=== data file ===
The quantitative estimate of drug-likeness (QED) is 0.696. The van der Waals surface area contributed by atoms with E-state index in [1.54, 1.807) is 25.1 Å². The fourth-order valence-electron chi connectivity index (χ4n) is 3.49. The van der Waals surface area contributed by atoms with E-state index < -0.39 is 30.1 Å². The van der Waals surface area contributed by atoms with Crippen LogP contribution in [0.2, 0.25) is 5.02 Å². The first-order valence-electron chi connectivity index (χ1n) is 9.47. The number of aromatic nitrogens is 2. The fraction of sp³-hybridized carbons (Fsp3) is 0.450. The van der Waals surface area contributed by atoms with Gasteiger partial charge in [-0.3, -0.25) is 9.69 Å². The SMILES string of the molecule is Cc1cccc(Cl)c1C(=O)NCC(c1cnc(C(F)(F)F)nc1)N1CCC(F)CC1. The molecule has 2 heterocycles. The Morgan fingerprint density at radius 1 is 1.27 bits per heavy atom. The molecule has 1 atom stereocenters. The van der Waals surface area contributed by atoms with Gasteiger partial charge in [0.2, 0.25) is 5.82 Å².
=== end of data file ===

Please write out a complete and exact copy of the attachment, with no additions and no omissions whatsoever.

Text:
The quantitative estimate of drug-likeness (QED) is 0.696. The van der Waals surface area contributed by atoms with E-state index in [1.54, 1.807) is 25.1 Å². The fourth-order valence-electron chi connectivity index (χ4n) is 3.49. The van der Waals surface area contributed by atoms with E-state index < -0.39 is 30.1 Å². The van der Waals surface area contributed by atoms with Crippen LogP contribution in [0.2, 0.25) is 5.02 Å². The first-order valence-electron chi connectivity index (χ1n) is 9.47. The number of aromatic nitrogens is 2. The fraction of sp³-hybridized carbons (Fsp3) is 0.450. The van der Waals surface area contributed by atoms with Gasteiger partial charge in [-0.3, -0.25) is 9.69 Å². The SMILES string of the molecule is Cc1cccc(Cl)c1C(=O)NCC(c1cnc(C(F)(F)F)nc1)N1CCC(F)CC1. The molecule has 2 heterocycles. The Morgan fingerprint density at radius 1 is 1.27 bits per heavy atom. The molecule has 1 atom stereocenters. The van der Waals surface area contributed by atoms with Gasteiger partial charge in [0.2, 0.25) is 5.82 Å².